Facebook’s India managing director, Krithiga Reddy, has announced she would be stepping down from her post. She was Facebook’s first employee in India and set up the social networking giant’s operations in the country. India accounts for over 130 million monthly active users for Facebook, one of its largest and fastest growing markets. Reddy announced the news via a Facebook post. Also Read - Facebook smartwatch to feature cameras alongside fitness functions: Yes, detachable cameras!Also Read - What happens to your Facebook account after you die?
She would be moving back to the US over the next 6-12 months. “I have also begun to explore new opportunities at Facebook back at Menlo Park,” she wrote. Reddy would continue to head India operations for the time being while Facebook looks for her successor. Also Read - WhatsApp Multi-device support confirmed, public beta rollout begins in two months: Mark Zuckerberg
“I could not be more excited about where the Facebook business is in India, where we are going and what s to come. Over the last six years, starting as the first employee for Facebook in India, I have had the privilege to be part of our amazing growth journey — from our operations in Hyderabad to being a business partner for our clients as they build their brands and grow their business in this mobile-first world,” Reddy wrote on her post.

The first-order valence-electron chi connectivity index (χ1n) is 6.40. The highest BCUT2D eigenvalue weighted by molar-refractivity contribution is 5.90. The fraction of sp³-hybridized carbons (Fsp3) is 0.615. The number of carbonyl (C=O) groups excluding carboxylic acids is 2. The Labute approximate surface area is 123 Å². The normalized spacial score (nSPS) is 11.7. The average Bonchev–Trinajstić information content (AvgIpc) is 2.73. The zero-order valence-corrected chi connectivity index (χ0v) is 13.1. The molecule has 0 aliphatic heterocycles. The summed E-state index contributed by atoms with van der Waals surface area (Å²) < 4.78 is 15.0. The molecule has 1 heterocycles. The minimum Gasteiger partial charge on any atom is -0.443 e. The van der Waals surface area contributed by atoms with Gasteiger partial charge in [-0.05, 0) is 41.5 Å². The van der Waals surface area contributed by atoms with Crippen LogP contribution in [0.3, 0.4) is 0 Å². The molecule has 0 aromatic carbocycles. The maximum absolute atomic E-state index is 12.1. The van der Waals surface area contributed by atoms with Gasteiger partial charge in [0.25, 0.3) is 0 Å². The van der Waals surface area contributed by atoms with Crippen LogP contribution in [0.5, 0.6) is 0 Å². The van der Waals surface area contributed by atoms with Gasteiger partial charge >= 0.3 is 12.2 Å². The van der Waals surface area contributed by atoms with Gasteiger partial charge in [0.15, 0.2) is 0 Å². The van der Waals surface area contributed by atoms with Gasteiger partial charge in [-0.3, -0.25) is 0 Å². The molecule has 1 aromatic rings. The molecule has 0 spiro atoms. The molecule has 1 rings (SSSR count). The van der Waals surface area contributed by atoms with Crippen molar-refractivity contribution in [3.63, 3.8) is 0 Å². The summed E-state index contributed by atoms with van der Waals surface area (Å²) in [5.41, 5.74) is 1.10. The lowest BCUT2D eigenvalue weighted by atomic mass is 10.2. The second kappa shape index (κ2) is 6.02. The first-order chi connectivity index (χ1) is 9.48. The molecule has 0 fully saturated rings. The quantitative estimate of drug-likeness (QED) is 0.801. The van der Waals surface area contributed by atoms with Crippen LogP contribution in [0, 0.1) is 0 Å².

The timing of the announcement certainly raises questions whether it had anything to do with the failure of Facebook’s Free Basics program. Yesterday Facebook announced it had stopped Free Basics in India after TRAI banned it along with other zero-rated services.
Facebook had been embroiled in a lengthy and public battle with TRAI and pro net neutrality activists for its Free Basics service, which it had launched with RCom. The battle saw Facebook rolling out a multi-million dollar advertising blitzkrieg campaign as well as attempting to pressurize TRAI to rule in its favor by making its users send emails to the regulator. Facebook had claimed its users had sent over 11 million emails but TRAI disputed the number.
TRAI eventually slammed Facebook for converting its consultation paper on differential pricing into an “orchestrated opinion poll.”
“Connecting India is an important goal we won’t give up on, because more than a billion people in India don’t have access to the internet. We know that connecting them can help lift people out of poverty, create millions of jobs and spread education opportunities. We care about these people, and that’s why we’re so committed to connecting them. Our mission is to make the world more open and connected. That mission continues, and so does our commitment to India,” Zuckerberg had then written.
Image Credit: Krithiga Reddy